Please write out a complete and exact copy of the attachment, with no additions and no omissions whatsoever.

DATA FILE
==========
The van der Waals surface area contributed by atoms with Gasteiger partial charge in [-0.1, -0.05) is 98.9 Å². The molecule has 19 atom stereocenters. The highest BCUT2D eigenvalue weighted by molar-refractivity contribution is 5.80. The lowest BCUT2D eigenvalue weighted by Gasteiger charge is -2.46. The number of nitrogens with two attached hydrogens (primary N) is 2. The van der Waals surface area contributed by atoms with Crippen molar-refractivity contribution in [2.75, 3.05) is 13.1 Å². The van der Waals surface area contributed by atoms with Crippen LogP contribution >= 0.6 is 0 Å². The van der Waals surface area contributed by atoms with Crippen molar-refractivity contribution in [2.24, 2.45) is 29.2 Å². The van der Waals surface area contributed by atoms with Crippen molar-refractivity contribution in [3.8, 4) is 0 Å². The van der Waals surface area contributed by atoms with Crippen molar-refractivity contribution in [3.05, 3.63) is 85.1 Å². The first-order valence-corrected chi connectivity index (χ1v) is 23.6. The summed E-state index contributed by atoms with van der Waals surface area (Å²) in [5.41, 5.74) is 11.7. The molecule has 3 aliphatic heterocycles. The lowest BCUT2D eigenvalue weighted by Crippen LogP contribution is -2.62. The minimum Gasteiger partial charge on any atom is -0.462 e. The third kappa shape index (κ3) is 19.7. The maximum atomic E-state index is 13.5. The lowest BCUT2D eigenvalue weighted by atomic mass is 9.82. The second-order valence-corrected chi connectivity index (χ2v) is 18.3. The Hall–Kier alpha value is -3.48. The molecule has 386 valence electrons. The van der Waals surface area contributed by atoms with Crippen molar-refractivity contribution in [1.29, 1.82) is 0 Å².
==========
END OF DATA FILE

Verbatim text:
The van der Waals surface area contributed by atoms with Gasteiger partial charge in [-0.1, -0.05) is 98.9 Å². The molecule has 19 atom stereocenters. The highest BCUT2D eigenvalue weighted by molar-refractivity contribution is 5.80. The lowest BCUT2D eigenvalue weighted by Gasteiger charge is -2.46. The number of nitrogens with two attached hydrogens (primary N) is 2. The van der Waals surface area contributed by atoms with Crippen molar-refractivity contribution in [2.75, 3.05) is 13.1 Å². The van der Waals surface area contributed by atoms with Crippen LogP contribution >= 0.6 is 0 Å². The van der Waals surface area contributed by atoms with Crippen molar-refractivity contribution in [2.24, 2.45) is 29.2 Å². The van der Waals surface area contributed by atoms with Crippen molar-refractivity contribution in [3.8, 4) is 0 Å². The van der Waals surface area contributed by atoms with Crippen molar-refractivity contribution in [3.05, 3.63) is 85.1 Å². The first-order valence-corrected chi connectivity index (χ1v) is 23.6. The summed E-state index contributed by atoms with van der Waals surface area (Å²) in [5.41, 5.74) is 11.7. The molecule has 3 aliphatic heterocycles. The lowest BCUT2D eigenvalue weighted by Crippen LogP contribution is -2.62. The minimum Gasteiger partial charge on any atom is -0.462 e. The third kappa shape index (κ3) is 19.7. The maximum atomic E-state index is 13.5. The lowest BCUT2D eigenvalue weighted by atomic mass is 9.82. The second-order valence-corrected chi connectivity index (χ2v) is 18.3. The Hall–Kier alpha value is -3.48. The molecule has 386 valence electrons. The van der Waals surface area contributed by atoms with Crippen molar-refractivity contribution in [1.29, 1.82) is 0 Å².